The great king Vijaya, being in the last year (of his life), bethought him: `I am old and there lives no son of mine. The kingdom peopled with (such great) difficulty may come to naught after my death; therefore would I fain have my brother Sumitta brought here (that I may give) the govern ment (into his hands).' When he had taken counsel with his ministers he sent a letter to him, and within a short time after Vijaya had sent the letter he passed away to the celestial world.

When he was dead the ministers ruled, dwelling in Upatissagama while they awaited the coming of the prince. After the death of king Vijaya and before the coming of the prince was our island of Lanka kingless for a year.

In Sihapura, after the death of king Sihabahu, his son Sumitta was king; he had three Sons by the daughter of the Madda' king. The messengers coming to Sihapura handed the letter to the king. When he had heard the letter the king spoke thus to his three sons: `I am old, dear ones; one of you must depart for the greatly favoured and beauteous Lañkä belonging to my brother, and there, after his death, assume, (the sovereignty of) that fair kingdom.'

The king's youngest son, the prince PANDUVASUDEVA, thought: `I will go thither.' And when he had assured himself of the success of his journey and empowered by his father, he took with him thirty-two sons of ministers and embarked (with them) in the disguise of mendicant monks. They landed at the mouth of the Mahandara' river; when the people saw these mendicant monks they received them with due respect.

When they had inquired about the capital, they arrived gradualy approaching (the city), at Upatissagama, protected by the devatas. Now a minister there, charged by the (other) ministers, had questioned a soothsayer concerning the coming of the prince, and he had furthermore foretold him:

`Just on the seventh day will the prince come and one who shall spring of his house shall establish (here) the religion of the Buddha.' Now when the ministers saw the mendicant monks arrive there, just on the seventh day, and inquiring into the matter recognized them, they entrusted PANDUVASUDEVA with the sovereignty of Lanka; but since he lacked a consort he did not yet receive the solemn consecration.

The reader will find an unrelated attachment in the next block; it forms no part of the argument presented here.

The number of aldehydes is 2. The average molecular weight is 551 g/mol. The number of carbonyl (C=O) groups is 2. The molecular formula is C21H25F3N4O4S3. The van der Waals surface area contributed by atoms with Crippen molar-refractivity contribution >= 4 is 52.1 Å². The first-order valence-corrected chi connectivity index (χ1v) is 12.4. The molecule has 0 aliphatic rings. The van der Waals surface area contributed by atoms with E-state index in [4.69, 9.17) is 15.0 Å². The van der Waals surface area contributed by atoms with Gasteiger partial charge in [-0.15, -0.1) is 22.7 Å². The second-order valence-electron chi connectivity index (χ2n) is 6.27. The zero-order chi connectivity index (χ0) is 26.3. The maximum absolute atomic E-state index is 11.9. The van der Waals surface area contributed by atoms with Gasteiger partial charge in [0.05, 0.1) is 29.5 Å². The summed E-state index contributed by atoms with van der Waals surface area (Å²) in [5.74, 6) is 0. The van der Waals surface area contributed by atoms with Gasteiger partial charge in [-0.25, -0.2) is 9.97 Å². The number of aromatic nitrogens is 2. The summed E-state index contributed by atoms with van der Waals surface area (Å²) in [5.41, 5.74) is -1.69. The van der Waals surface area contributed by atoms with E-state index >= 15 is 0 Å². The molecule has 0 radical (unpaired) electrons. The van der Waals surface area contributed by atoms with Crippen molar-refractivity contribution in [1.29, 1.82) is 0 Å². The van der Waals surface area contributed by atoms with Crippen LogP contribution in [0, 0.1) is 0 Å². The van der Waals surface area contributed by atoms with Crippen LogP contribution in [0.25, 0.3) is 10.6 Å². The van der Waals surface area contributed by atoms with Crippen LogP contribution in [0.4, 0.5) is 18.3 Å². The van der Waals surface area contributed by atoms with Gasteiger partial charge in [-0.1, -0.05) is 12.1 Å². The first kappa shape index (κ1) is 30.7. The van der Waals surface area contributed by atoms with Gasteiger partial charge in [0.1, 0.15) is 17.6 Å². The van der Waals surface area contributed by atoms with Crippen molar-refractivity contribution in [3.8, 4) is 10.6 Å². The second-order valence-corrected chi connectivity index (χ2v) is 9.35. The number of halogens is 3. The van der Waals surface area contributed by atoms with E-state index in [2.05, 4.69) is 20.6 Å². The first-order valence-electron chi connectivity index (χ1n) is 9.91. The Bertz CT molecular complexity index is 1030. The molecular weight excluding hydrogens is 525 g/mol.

A son of the Sakka Amitodana was the Sakka Pandu Since he heard that the Sakyas would (shortly) be destroyed he took his followers with him and went to another tract of land on the further side of the Ganges and founded a city there and ruled there as king. He had seven sons.

His youngest daughter was called Bhaddakaccana. She was (even as) a woman made of gold, fair of form and eagerly wooed. For (love of) her did seven kings send precious gifts to the king (Pandu), but for fear of the kings, and since he was told (by soothsayers) that an auspicious journey would come to pass, nay, one with the result of royal consecration, he placed his daughter speedily upon a ship, together with thirty-two women-friends, and launched the ship upon the Ganges, saying: `Whosoever can, let him take my daughter.' And they could not overtake her, but the ship fared swiftly thence.

Already on the second day they reached the haven called Gonagamaka and there they landed robed like nuns. When they had inquired about the capital, they arrived gradually approaching (the city), at Upatissagama, protected by the devatas.

One of the ministers who had heard the saying of a soothsayer, saw the women come, and inquiring into the matter recognized them and brought them to the king. So his ministers, full of pious understanding, consecrated as their king PANDUVASUDEVA, whose every wish was fulfilled.

When he had consecrated Subhaddakaccana, of noble stature, as his own queen, and had given those (maidens) who had arrived with her to the followers who had come with him, the monarch lived happily.

Here ends the eighth chapter, called `The Consecrating of PANDUVASUDEVA, in the Mahavamsa, compiled for the serene joy and emotion of the pious.